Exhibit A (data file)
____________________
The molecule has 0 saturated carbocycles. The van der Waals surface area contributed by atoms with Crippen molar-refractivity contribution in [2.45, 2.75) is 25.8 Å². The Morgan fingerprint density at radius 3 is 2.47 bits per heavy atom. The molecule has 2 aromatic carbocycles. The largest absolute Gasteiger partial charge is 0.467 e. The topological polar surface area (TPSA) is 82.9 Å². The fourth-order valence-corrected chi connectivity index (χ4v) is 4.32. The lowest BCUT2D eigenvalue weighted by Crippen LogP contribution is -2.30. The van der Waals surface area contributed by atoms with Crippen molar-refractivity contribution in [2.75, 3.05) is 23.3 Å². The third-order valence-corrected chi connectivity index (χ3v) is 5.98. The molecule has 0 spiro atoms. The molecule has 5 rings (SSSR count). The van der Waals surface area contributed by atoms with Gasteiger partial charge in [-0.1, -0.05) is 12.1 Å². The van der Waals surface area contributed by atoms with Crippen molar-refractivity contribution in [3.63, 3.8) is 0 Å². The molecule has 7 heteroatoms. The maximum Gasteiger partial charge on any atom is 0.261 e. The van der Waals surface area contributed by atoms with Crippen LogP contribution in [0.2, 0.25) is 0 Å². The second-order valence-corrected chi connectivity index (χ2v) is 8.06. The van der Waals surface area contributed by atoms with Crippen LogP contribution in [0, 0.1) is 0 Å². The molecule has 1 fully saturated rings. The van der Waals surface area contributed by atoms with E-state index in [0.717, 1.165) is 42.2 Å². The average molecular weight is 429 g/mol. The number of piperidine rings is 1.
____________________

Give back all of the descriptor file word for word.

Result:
The molecule has 0 saturated carbocycles. The van der Waals surface area contributed by atoms with Crippen molar-refractivity contribution in [2.45, 2.75) is 25.8 Å². The Morgan fingerprint density at radius 3 is 2.47 bits per heavy atom. The molecule has 2 aromatic carbocycles. The largest absolute Gasteiger partial charge is 0.467 e. The topological polar surface area (TPSA) is 82.9 Å². The fourth-order valence-corrected chi connectivity index (χ4v) is 4.32. The lowest BCUT2D eigenvalue weighted by Crippen LogP contribution is -2.30. The van der Waals surface area contributed by atoms with Crippen molar-refractivity contribution in [2.75, 3.05) is 23.3 Å². The third-order valence-corrected chi connectivity index (χ3v) is 5.98. The molecule has 0 spiro atoms. The molecule has 5 rings (SSSR count). The van der Waals surface area contributed by atoms with Gasteiger partial charge in [-0.1, -0.05) is 12.1 Å². The van der Waals surface area contributed by atoms with Crippen molar-refractivity contribution in [3.63, 3.8) is 0 Å². The molecule has 7 heteroatoms. The maximum Gasteiger partial charge on any atom is 0.261 e. The van der Waals surface area contributed by atoms with Crippen LogP contribution in [0.2, 0.25) is 0 Å². The second-order valence-corrected chi connectivity index (χ2v) is 8.06. The van der Waals surface area contributed by atoms with Crippen LogP contribution in [0, 0.1) is 0 Å². The molecule has 1 fully saturated rings. The van der Waals surface area contributed by atoms with E-state index in [0.717, 1.165) is 42.2 Å². The average molecular weight is 429 g/mol. The number of piperidine rings is 1.